Saturday, April 17, 2010

A Picture Says a Thousand Words

And you Can read Books of them at the John Paul II Center in DC (JPII)

John Paul II, who is in heaven now about five years, wrote a letter to artists. It was in part cited today inspirationally in the program at the JPII Center, courtesy of that lovely Hugh Dempsey who invited a look today on modern sacred artists interpreting culture in the form of some spectacular pieces on display there for the next month. Go visit -and catch a Mass at the Shrine. It features local and nationally acclaimed artists.
One particularly brilliant woman artist, Cuban born Sylvia Castellanos ( has a few pieces that you should definately see. There is one of Sojourner Truth, and another brilliant large one of Saint Jose Maria-Escriva -that Opus Dei founder. Someone at the Catholic Information Center should go visit, buy that piece and do a deal with her to turn it into prints to sell at the CIC. She has another beautiful one of a child with the image of Our Lady of Guateloupe in the background- her work is decidedly latin in flavor and colors. Last one there is a rotten egg.
Brilliant. She currently lives in Philadelphia but gets to DC quite a bit. Any further questions on how to get in touch with her contact me-you know where to find me-I don't charge commision (yet!)
Christina Cox is another inspiring personality who had a vision sitting in Saint Patrick's Cathedral one day in Manhattan that there should be a National Catholic Museum of the Arts and History- there is one on the Mall for just about everyone else- native americans, soon African Americans, etc. By some measure a fifth of the country at least has some Catholic heritage or roots in America as an immigrant nation. Why not for Catholics whose art historically has been integral to its exposition of its faith- as art has been used as a teaching device since the early Christians wrote symbols and drawings on the catecomb walls. Stained glass, sculptures, mosaics, brilliant paintings have always been integral to the catholic tradition who didn't view it as idolotry but exposition and illustration, particular in times when literacy was low in various countries as a method of retelling the biblical accounts and historic church events. Sounds like an inspired idea to me.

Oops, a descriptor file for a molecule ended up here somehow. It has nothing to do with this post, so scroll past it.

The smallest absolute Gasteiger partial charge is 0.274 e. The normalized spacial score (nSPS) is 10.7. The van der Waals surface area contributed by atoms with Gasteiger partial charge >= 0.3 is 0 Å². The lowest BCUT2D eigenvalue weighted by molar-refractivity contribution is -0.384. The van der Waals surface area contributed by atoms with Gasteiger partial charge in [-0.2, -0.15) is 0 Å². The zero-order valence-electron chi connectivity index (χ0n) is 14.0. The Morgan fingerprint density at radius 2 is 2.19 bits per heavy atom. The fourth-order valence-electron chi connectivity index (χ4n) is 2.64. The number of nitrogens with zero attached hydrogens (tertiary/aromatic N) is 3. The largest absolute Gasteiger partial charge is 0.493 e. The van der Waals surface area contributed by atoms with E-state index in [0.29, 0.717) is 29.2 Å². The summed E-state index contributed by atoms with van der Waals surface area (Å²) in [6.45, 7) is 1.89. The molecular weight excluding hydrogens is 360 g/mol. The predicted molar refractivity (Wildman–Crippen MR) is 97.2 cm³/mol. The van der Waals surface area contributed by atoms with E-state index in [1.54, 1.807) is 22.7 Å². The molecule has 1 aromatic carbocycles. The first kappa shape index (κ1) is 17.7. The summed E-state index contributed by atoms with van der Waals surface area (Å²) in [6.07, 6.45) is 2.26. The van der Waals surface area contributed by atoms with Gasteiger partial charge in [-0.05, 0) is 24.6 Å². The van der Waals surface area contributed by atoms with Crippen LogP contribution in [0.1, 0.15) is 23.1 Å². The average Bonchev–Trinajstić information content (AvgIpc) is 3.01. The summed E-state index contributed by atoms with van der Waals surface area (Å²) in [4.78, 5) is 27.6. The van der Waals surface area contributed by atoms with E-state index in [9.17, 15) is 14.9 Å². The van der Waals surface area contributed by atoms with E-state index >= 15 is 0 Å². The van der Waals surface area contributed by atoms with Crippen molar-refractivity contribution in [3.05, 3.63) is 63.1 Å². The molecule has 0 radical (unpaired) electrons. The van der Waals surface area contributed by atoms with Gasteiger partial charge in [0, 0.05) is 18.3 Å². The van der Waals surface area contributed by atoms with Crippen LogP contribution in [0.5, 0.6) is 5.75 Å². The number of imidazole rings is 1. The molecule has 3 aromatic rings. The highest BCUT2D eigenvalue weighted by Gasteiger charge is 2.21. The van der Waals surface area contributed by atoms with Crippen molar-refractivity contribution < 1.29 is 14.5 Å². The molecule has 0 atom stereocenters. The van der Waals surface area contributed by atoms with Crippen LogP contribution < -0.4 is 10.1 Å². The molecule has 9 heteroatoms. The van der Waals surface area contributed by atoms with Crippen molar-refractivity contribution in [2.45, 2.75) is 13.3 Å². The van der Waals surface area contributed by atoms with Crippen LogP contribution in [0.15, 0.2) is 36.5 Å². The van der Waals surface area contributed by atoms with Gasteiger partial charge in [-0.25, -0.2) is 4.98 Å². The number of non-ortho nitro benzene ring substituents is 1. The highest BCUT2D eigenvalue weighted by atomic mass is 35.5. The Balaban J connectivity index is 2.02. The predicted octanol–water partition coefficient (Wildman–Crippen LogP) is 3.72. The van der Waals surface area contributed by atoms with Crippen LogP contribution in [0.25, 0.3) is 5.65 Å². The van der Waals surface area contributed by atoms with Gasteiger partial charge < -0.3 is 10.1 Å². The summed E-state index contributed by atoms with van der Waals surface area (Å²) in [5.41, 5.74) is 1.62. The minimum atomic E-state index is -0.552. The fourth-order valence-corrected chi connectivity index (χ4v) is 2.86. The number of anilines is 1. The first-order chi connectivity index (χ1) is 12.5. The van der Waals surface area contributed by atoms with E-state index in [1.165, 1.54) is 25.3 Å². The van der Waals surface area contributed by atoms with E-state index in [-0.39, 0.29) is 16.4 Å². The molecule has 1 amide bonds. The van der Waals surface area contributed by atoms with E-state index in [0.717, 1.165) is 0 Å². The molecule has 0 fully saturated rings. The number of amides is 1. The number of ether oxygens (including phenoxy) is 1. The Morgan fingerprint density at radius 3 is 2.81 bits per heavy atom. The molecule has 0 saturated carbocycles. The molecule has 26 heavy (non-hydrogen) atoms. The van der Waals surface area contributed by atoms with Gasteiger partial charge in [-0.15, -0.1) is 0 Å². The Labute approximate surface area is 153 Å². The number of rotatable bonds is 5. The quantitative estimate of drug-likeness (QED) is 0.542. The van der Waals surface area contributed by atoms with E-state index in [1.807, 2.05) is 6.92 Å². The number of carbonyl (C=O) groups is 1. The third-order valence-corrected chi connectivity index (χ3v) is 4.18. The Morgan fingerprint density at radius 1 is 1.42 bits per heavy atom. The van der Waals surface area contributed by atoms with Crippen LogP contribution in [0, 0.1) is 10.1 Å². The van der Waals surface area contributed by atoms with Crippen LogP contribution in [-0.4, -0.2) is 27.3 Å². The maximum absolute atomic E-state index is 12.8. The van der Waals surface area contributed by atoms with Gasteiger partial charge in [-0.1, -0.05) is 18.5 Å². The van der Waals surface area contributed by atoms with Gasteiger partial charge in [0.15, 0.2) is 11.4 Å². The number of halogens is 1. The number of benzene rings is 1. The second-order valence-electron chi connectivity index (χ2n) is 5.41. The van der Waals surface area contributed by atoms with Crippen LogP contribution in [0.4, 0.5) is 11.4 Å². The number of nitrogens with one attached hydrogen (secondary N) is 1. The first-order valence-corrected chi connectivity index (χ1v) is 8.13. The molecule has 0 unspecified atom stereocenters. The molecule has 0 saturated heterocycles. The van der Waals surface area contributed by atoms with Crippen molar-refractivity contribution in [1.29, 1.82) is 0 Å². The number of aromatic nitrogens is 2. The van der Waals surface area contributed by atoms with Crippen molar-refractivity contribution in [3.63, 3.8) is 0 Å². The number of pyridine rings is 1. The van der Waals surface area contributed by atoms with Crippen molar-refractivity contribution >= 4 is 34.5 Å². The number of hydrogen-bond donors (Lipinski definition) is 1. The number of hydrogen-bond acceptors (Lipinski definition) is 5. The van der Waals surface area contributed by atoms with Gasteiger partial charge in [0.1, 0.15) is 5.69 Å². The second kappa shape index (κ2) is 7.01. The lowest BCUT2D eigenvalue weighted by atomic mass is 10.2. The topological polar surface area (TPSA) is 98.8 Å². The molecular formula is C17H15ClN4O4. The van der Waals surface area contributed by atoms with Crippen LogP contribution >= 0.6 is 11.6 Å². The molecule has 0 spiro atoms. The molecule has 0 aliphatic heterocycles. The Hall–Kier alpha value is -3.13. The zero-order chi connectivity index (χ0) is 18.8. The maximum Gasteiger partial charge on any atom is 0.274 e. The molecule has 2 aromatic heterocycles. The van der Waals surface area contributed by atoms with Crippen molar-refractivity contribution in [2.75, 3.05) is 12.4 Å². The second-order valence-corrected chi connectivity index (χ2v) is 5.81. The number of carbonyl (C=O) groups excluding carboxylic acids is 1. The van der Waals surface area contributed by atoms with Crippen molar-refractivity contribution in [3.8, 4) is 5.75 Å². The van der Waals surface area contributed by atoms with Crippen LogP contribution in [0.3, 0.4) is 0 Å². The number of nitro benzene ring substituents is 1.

The National Catholic Museum of the Arts had a home in Manhattan until recently and now is deal shopping for a suitable place in DC.
Note to real estate guys, if you have space near a cathedral or basillica that you think may be suitable and appropriately priced give her a hollar
info[at] (sub. @ for 'at'). I am thinking old Woodies building near St. Patrick's. These are all inspiring characters living the "Hope and Love" that the church is supposed to be about. Some of the works were breathtaking.
Thanks to all involved- and the caterer who put on a display for royalty with strawberries in white and dark chocolate, pecan pies, petite fours, and cajun spiced shrimp. Those folks know how to party in the name of the Pope.

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